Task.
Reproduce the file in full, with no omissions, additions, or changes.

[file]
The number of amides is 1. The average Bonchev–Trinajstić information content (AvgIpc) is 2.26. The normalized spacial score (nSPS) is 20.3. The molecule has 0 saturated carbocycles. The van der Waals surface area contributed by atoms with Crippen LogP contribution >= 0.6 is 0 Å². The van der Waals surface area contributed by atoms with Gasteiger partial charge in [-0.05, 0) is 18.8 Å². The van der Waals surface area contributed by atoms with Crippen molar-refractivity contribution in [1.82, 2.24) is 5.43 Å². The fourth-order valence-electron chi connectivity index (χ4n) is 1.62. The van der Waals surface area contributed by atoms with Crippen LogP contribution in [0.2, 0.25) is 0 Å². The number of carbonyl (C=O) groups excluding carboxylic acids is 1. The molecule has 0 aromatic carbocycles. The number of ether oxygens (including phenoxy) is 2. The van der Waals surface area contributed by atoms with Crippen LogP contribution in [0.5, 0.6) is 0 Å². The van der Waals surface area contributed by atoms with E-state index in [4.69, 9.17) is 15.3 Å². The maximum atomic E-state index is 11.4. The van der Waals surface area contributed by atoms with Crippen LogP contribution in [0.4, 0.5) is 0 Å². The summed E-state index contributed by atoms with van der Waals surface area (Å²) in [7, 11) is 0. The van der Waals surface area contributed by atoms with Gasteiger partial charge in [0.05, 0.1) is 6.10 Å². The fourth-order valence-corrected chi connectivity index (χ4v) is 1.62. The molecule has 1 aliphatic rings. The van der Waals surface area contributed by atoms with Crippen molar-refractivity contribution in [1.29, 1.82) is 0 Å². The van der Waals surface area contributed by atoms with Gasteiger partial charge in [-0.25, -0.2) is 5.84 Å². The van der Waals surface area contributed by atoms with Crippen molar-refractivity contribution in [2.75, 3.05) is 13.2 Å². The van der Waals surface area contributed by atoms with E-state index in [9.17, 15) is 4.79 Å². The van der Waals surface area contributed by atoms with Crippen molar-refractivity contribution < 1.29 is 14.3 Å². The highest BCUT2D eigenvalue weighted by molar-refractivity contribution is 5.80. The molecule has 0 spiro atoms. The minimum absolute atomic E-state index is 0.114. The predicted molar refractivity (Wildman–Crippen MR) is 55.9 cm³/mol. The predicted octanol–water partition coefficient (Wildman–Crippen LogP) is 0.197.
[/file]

The number of amides is 1. The average Bonchev–Trinajstić information content (AvgIpc) is 2.26. The normalized spacial score (nSPS) is 20.3. The molecule has 0 saturated carbocycles. The van der Waals surface area contributed by atoms with Crippen LogP contribution >= 0.6 is 0 Å². The van der Waals surface area contributed by atoms with Gasteiger partial charge in [-0.05, 0) is 18.8 Å². The van der Waals surface area contributed by atoms with Crippen molar-refractivity contribution in [1.82, 2.24) is 5.43 Å². The fourth-order valence-electron chi connectivity index (χ4n) is 1.62. The van der Waals surface area contributed by atoms with Crippen LogP contribution in [0.2, 0.25) is 0 Å². The number of carbonyl (C=O) groups excluding carboxylic acids is 1. The molecule has 0 aromatic carbocycles. The number of ether oxygens (including phenoxy) is 2. The van der Waals surface area contributed by atoms with Crippen LogP contribution in [0.5, 0.6) is 0 Å². The van der Waals surface area contributed by atoms with E-state index in [4.69, 9.17) is 15.3 Å². The maximum atomic E-state index is 11.4. The van der Waals surface area contributed by atoms with Crippen LogP contribution in [0.4, 0.5) is 0 Å². The summed E-state index contributed by atoms with van der Waals surface area (Å²) in [7, 11) is 0. The van der Waals surface area contributed by atoms with Gasteiger partial charge in [0.05, 0.1) is 6.10 Å². The fourth-order valence-corrected chi connectivity index (χ4v) is 1.62. The molecule has 1 aliphatic rings. The van der Waals surface area contributed by atoms with Crippen molar-refractivity contribution in [1.29, 1.82) is 0 Å². The van der Waals surface area contributed by atoms with Gasteiger partial charge in [-0.25, -0.2) is 5.84 Å². The van der Waals surface area contributed by atoms with Crippen molar-refractivity contribution in [2.75, 3.05) is 13.2 Å². The van der Waals surface area contributed by atoms with E-state index in [9.17, 15) is 4.79 Å². The van der Waals surface area contributed by atoms with Crippen molar-refractivity contribution < 1.29 is 14.3 Å². The highest BCUT2D eigenvalue weighted by molar-refractivity contribution is 5.80. The molecule has 0 spiro atoms. The minimum absolute atomic E-state index is 0.114. The predicted molar refractivity (Wildman–Crippen MR) is 55.9 cm³/mol. The predicted octanol–water partition coefficient (Wildman–Crippen LogP) is 0.197.